How much effort is "little effort", in dollars?

My point is that it will take lesser resources (that includes time, HR and yes of course, $$) to use derby.js instead of meteor due to the former being part of the well-established node ecosytem.

I've always been interested in building developer tools, I did it at the beginning of my career, 4 years ago, but I've always thought it was a "bad market", a "small one", "there's no money in it".

I've been, secretly, working on a tool while working at a startup and bootstrapping my own startup (my hours are 8am to 4-5am), for the past couple of months, but it has always been kind of a disappointment when I try to think on how to create a business out of it. With these investments - Meteor, 10gen, and the Github rumor - I, definitely feel more encouraged :-)

The plan is always bootstrap - of course - since I don't have a track record, I'm not a ex-facebook employee, nor went to a top CS school.

Since, I'm not from the valley, or any tech hub by that chance, I haven't been able to understand the "industry". I think I get it now, it doesn't matter what you make (money) and the fools that ask "What's the monetization strategy?", you just need to create something very cool that you and other people find useful. I might be wrong but that's my observation.

"you just need to create something very cool that you and other people find useful."

No. You need to convince investors that whatever you have is "cool" and "useful", even if it burns money.

Derby is cool. Express is cool. Knockout is cool. There are so many cool, free, open-source libraries. It has become crystal clear that getting investment is about being on the inside, having a hip website, and valley celebrities saying good things about you.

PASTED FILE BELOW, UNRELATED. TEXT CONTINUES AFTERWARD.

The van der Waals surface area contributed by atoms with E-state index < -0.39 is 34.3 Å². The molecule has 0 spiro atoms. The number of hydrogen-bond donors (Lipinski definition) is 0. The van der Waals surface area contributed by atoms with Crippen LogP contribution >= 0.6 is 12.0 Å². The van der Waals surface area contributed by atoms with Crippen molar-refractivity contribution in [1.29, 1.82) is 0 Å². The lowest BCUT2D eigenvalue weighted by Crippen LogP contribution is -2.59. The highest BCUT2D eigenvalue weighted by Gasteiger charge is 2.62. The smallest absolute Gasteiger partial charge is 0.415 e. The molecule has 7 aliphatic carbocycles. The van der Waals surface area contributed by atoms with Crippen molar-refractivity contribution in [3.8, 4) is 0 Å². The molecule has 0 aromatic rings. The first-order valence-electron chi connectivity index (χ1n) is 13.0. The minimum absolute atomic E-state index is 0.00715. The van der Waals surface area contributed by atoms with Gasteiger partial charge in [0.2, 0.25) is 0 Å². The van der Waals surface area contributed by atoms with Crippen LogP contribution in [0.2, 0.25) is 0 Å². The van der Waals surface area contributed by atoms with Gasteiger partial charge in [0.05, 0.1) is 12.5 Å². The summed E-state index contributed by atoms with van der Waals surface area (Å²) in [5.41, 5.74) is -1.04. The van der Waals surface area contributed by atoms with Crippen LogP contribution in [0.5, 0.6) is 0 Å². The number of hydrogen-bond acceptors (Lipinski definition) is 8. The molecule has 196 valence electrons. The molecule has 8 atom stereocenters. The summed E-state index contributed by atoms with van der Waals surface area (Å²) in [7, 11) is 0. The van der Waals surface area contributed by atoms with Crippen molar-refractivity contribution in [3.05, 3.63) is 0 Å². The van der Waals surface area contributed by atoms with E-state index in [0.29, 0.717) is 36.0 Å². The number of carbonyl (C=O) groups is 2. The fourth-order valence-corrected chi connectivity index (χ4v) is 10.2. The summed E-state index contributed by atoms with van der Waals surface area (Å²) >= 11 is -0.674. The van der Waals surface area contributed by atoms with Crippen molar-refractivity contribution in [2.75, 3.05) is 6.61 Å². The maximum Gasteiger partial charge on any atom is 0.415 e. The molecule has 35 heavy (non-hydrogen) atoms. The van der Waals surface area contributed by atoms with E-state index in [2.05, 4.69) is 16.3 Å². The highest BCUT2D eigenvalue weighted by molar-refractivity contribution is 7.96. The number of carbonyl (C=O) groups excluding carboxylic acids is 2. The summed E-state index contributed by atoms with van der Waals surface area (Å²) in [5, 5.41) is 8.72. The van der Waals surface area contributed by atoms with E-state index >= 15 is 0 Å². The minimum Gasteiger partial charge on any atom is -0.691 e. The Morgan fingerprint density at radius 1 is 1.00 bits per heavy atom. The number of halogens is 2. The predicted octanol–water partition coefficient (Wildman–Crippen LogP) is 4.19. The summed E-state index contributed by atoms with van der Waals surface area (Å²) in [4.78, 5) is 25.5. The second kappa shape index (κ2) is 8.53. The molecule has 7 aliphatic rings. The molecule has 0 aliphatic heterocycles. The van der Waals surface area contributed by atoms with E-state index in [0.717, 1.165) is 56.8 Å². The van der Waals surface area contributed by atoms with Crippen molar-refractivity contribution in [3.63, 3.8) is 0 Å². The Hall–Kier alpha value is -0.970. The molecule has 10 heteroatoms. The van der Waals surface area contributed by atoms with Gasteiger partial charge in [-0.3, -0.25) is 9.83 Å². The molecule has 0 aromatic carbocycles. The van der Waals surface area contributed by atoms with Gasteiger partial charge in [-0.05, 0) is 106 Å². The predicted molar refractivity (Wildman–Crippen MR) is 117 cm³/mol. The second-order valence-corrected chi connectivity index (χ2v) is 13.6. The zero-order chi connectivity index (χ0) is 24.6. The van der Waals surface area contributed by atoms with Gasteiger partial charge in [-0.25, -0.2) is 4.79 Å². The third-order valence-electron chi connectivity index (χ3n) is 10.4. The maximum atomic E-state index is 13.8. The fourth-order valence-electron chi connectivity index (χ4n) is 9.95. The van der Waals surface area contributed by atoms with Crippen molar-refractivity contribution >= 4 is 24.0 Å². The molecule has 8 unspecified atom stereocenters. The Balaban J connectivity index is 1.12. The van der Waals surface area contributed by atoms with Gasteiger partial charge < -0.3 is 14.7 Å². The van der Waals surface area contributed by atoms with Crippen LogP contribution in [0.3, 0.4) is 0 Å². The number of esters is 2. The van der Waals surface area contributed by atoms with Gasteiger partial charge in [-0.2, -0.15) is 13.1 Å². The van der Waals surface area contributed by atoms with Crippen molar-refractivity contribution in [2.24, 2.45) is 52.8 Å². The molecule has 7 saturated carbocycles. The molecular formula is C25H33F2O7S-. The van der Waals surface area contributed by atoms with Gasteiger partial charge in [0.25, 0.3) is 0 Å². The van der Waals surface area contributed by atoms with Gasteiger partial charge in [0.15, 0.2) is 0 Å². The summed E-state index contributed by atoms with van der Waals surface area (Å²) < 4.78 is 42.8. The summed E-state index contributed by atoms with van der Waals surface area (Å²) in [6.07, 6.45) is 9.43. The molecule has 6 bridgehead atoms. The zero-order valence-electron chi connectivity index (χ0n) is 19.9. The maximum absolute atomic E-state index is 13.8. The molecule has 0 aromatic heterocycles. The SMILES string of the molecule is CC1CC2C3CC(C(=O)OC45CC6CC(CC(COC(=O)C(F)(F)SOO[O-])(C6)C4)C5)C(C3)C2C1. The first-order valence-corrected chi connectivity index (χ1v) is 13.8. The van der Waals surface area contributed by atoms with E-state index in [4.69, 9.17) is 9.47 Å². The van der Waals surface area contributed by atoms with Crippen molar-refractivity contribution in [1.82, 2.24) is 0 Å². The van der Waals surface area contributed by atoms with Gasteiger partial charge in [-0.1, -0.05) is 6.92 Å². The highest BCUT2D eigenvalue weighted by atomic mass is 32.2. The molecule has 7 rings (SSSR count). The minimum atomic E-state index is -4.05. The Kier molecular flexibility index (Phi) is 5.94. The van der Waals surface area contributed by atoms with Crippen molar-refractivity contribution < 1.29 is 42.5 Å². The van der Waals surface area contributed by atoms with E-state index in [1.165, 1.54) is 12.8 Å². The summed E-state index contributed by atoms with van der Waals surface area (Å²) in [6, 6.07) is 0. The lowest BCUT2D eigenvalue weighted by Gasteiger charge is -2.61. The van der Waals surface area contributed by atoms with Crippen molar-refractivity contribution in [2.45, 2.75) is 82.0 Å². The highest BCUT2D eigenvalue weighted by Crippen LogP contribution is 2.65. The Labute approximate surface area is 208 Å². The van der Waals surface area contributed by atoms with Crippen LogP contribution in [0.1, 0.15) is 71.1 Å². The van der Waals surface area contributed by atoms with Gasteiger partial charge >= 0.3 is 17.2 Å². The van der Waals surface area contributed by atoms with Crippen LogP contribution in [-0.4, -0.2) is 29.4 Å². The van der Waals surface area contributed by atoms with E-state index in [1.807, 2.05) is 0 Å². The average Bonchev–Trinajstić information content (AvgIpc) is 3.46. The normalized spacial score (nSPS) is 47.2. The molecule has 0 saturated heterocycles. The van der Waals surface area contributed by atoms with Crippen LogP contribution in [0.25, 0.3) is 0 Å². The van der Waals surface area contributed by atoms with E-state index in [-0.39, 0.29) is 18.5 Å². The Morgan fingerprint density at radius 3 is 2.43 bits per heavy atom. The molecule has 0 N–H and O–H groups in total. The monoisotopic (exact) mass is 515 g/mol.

Not to mention the allstars behind Meteor itself. http://meteor.com/about/people

Thanks for that comment, it expresses exactly how I'm feeling towards this. This is stupid and pointless. Instead of developing a framework I should be designing a beautiful website, fuck features, it's gotta be good looking!

With no track record, that's more difficult.

There is no money in developer tools. Maybe libraries, but add on tools, no. First, your market is way smaller than "people". Second: 1. Nobody believes they need your tool. 2. They will convince themselves they can do better in a weekend. Third, your customers will be total assholes, because every tiny bug is something "that never would have happened if you had any quality controls at all." Fourth, the people who will use and benefit from your tool and the people with budgets are generally totally separate, which may have major marketing/sales implications.

I could go on, but don't want to get too down, but it can be a very hard market.

Parse, Meteor, and Firebase are all YC companies and all of them are working on this.

Heroku (YC08) has been around longer than #22 (http://ycombinator.com/ideas.html), but pg's item on fundable ideas might hint at some of his vision regarding abstracted platforms: